IoT Legacy Systems: Smarter than you think

Smart Business

IoT Legacy Systems: Smarter than you think

A world of opportunity opens if IoT is implemented in a way that makes business sense. Taking advantage of existing infrastructure is an effcient way to transform your enterprise: make legacy systems part of the IoT transformation of your company. 

by Jason Kay

The Internet of Things (IoT) is taking the world by storm, with most analysts predicting huge things for the uptake of the technology, particularly across the enterprise. Persistence Market Research forecasts the worldwide IoT market will be worth more than $260bn by 2025, highlighting that IoT is showing no signs of slowing. Despite the huge business opportunity IoT presents, recent research from Cisco illustrates how decision makers must ensure they remain objectives focused when joining the movement. It revealed that 60% of IoT initiatives stall at the proof of concept (PoC) stage and only 26% of companies have an IoT initiative they consider a complete success.

It doesn’t help that many of those looking to reap the rewards of IoT believe ripping out and replacing legacy infrastructure is the way forward. Although there is clearly a case for infrastructure investment, the need to disrupt need not be tantamount to huge expenditure. If the IoT solution under consideration for a business requires any kind of rip and replace, it’s worth thinking twice before taking the plunge as the existing infrastructure may be smarter than you think.

IoT short-fallings?

The reported IoT failures in PoCs could appear to make worrying reading. IoT technology was conceived with the idea of increasing business efficiency and driving value for adopters, yet research seems to indicate that the intention of improvement is not yet being fully realized by all. If IoT deployments are failing to provide businesses with the value they set out to gain, the growth rate of IoT is surely at risk as enterprises become increasingly wary of investing in it as a result.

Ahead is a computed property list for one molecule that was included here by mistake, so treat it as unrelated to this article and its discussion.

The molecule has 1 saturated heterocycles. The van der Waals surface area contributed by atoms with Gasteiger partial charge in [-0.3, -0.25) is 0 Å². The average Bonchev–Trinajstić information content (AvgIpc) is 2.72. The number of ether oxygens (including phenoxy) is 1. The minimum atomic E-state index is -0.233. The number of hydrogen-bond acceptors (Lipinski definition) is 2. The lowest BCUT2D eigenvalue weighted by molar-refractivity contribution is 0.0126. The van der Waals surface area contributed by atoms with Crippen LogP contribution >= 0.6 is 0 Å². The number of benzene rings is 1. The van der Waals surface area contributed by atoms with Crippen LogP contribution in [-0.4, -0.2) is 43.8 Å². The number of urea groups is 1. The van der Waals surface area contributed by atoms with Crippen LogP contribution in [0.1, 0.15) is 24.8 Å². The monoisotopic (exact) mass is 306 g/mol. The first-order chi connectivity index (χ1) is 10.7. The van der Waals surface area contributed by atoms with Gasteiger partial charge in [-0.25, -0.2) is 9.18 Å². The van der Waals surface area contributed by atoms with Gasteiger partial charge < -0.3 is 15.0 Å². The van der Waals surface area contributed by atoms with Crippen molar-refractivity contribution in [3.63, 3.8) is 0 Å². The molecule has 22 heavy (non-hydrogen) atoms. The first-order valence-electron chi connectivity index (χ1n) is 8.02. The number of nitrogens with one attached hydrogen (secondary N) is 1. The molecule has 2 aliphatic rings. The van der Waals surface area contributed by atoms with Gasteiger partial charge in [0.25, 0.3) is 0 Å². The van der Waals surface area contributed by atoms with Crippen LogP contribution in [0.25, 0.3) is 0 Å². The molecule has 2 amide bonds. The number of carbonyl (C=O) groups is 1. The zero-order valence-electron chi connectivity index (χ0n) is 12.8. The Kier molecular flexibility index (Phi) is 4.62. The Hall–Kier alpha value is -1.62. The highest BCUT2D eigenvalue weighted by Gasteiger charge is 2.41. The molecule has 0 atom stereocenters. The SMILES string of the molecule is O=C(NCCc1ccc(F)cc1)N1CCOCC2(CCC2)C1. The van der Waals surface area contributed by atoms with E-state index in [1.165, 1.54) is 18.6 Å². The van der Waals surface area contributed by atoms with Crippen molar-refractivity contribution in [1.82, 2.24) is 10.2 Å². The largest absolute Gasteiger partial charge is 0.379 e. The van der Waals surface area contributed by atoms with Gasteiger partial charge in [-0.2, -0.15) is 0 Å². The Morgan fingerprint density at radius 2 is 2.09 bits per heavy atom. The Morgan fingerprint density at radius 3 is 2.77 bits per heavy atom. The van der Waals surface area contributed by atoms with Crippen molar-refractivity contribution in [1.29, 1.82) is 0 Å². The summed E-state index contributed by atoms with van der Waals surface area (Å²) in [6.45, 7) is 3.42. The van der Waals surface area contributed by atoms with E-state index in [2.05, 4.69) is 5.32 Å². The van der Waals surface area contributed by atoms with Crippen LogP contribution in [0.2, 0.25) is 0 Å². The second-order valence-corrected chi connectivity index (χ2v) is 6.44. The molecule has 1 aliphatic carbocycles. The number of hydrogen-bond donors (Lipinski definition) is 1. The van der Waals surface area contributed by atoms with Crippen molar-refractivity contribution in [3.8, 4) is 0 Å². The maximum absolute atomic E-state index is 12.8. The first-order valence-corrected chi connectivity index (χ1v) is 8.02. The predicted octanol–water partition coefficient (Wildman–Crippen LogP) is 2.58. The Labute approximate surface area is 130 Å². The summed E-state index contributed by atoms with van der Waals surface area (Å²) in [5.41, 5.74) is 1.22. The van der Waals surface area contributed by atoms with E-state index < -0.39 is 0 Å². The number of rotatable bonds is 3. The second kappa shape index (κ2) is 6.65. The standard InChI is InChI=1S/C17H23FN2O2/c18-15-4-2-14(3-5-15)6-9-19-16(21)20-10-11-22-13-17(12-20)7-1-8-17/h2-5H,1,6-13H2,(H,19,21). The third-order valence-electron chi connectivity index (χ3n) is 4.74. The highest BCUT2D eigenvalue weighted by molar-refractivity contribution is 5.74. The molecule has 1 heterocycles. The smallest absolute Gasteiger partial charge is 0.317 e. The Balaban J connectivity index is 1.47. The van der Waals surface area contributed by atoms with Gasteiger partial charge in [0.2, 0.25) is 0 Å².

The reality is that businesses should not fear IoT investment. It remains firmly at the heart of many digital transformation strategies – streamlining the processes and improving efficiency. Yet, for those looking to reap the rewards of IoT, ripping out supposedly outdated systems and replacing them with new, state-of-the-art facilities won’t do the business any favors. Not only will this exercise add huge costs to the project, it will also remove the infrastructure that’s already there – an infrastructure that holds a mountain of data that could be put to work improving the business.

Legacy advantage

The potential business benefits of the Internet of Things are truly transformational; not only to increase productivity and save money, but also to generate more by adding value to the business’s core purpose. This is fantastic in principle, but how many are willing to explore this potential if there’s a huge initial investment attached to it?

Ripping out supposedly outdated systems and replacing them with new facilities won’t do the business any favors

Take refrigeration and cooling in the food retail industry as an example. It seems unlikely that replacing the refrigeration estate is going to appeal to a multiple retailer whose core business focus is selling produce, as cost will far outweigh the immediate benefits. For businesses undergoing digital transformation, rather than investing in brand-new equipment they should see if the answer lies in the existing infrastructure. The data that is an increasingly vital part of many enterprises’ digital strategies is already being generated – businesses simply need to find how to extract it, understand it, and release its value.